Written by James Lyons
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For the longest time I heard the word "brokers" and I had no idea what it meant. I assumed it had something to do with the stock market considering that was the main context in which I heard the word. I assumed it had something to do with business and it sounded like money was involved. It also sounded like something I might be able to do.

Now, I'm significantly older and I still struggle with the term. There are so many variations of the word and so many compounds of the word. However, the essence of the word "broker" remains the same. Brokers essentially serve as a middlemen or negotiators in business deals. The definitions get a bit more involved, but that's the general thrust of it.

Where Brokers Come From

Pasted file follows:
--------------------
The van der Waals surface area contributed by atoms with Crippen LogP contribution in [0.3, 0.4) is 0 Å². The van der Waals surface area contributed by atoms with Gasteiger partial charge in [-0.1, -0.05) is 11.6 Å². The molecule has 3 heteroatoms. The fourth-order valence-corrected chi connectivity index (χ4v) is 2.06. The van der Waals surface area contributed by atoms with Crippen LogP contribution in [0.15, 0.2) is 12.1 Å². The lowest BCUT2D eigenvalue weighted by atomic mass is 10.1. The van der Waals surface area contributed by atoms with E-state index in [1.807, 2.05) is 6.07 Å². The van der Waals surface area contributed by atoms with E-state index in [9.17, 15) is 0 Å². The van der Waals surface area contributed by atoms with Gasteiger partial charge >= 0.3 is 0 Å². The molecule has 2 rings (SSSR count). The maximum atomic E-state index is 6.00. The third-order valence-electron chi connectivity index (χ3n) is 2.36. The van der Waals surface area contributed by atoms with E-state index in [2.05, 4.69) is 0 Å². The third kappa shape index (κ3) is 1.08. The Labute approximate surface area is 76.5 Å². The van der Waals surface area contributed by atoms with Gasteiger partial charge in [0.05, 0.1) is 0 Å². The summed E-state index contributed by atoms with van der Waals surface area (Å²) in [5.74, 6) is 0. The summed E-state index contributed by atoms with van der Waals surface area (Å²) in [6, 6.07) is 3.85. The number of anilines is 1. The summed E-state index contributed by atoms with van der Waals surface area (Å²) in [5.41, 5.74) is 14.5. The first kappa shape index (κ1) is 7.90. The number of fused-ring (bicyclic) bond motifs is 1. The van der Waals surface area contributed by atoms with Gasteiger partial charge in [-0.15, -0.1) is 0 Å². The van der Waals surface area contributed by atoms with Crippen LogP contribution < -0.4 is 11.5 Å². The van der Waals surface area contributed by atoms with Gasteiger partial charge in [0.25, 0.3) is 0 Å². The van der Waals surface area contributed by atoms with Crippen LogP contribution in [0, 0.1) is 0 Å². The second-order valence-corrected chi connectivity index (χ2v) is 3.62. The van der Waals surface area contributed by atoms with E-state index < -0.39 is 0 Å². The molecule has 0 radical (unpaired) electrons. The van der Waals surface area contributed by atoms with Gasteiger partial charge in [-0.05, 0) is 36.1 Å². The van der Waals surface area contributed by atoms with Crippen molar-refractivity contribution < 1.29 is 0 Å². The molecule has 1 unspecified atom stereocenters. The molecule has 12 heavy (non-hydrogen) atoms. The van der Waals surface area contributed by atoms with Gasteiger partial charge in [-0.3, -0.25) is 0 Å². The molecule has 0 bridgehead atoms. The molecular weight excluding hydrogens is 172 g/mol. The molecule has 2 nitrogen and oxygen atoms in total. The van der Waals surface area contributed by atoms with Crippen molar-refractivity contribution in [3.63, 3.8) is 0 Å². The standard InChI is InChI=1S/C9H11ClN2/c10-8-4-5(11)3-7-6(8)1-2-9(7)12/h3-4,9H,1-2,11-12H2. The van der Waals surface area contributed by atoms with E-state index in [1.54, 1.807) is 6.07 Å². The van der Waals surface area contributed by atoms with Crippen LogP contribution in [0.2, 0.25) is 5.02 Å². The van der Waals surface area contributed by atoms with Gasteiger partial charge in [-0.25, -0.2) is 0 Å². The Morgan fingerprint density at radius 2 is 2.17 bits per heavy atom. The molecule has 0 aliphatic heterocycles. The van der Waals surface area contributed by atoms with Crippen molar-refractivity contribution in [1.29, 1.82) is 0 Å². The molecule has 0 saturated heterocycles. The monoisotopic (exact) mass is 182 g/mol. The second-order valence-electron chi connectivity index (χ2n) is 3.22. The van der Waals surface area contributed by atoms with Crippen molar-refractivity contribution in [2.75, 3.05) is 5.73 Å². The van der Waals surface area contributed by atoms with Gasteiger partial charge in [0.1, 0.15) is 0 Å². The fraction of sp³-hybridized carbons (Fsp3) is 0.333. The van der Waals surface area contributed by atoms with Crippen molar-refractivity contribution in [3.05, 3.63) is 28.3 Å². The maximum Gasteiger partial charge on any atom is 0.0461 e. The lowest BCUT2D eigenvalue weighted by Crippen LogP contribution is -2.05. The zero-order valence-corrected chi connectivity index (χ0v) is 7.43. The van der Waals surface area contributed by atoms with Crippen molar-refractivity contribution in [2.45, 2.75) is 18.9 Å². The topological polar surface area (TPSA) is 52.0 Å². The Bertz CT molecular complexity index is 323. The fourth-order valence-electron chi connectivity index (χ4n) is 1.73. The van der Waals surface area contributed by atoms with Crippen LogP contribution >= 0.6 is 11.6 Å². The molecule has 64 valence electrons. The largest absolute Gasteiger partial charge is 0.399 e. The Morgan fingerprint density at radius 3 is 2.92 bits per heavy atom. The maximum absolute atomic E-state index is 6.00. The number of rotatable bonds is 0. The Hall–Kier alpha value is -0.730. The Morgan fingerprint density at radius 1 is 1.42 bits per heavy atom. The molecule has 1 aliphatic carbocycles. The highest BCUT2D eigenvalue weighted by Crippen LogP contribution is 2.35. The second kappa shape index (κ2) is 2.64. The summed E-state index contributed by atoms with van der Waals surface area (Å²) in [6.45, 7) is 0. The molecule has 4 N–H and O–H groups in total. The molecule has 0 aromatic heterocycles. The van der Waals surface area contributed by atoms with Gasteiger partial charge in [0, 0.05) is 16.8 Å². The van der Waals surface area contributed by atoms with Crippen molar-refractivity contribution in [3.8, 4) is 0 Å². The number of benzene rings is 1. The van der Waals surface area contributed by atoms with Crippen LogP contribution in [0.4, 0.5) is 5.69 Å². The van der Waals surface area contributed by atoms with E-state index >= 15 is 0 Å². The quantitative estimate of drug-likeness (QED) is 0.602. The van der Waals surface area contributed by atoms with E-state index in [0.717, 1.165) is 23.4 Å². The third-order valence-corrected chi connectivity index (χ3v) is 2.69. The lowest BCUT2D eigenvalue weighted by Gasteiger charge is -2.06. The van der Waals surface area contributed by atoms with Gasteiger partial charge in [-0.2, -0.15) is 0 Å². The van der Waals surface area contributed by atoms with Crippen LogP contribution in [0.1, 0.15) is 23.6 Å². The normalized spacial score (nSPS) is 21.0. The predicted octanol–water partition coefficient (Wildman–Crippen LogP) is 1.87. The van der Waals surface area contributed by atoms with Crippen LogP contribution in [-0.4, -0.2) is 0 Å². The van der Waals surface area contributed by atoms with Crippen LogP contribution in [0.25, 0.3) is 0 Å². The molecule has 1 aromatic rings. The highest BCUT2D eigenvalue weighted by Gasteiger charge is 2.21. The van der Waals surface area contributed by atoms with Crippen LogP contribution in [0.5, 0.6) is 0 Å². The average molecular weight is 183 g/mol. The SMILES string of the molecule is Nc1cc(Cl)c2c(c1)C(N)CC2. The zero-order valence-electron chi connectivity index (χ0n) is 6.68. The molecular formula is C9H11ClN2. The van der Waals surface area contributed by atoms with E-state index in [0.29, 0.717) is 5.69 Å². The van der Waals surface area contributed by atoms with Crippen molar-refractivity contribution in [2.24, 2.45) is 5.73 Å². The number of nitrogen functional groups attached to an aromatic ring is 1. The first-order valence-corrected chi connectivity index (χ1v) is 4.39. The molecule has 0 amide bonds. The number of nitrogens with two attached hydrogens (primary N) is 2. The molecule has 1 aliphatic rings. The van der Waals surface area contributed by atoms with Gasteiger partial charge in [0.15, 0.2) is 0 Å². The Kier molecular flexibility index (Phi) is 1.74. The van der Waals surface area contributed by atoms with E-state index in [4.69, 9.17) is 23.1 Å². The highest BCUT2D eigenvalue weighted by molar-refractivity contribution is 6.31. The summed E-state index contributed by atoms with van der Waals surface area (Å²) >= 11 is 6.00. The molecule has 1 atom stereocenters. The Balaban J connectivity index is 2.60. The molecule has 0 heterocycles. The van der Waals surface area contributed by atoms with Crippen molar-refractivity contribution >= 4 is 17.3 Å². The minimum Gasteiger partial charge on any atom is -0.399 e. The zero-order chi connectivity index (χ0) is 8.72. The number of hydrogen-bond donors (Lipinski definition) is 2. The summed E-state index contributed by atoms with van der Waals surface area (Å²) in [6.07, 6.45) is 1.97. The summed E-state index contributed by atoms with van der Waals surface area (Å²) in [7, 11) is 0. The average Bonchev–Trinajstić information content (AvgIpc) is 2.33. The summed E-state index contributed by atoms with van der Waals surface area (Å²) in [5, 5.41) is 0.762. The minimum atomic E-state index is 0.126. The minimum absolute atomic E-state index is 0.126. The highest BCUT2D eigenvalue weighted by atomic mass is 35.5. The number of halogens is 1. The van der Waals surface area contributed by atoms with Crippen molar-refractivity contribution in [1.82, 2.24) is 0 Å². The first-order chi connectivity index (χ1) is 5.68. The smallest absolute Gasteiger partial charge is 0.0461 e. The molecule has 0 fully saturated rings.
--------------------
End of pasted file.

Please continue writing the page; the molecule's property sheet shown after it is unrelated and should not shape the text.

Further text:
Giving a gift to your broker just might be logical from an etymological point of view. The word "broker" may be connected through its Anglo-Norman source, brocour, abrocour, with Spanish alboroque, meaning "ceremony or ceremonial gift after the conclusion of a business deal." Perhaps I was on to something in my youth. However, I think commissions serve as an adequate gift for most brokers

If this connection does indeed exist, "business deal" is the notion shared by the Spanish and Anglo-Norman words because brocour referred to the middleman in transactions. The English word broker is first found in Middle English in 1355, several centuries before we find instances of its familiar compounds pawnbroker, first documented in 1687, and stockbroker, first recorded in 1706.

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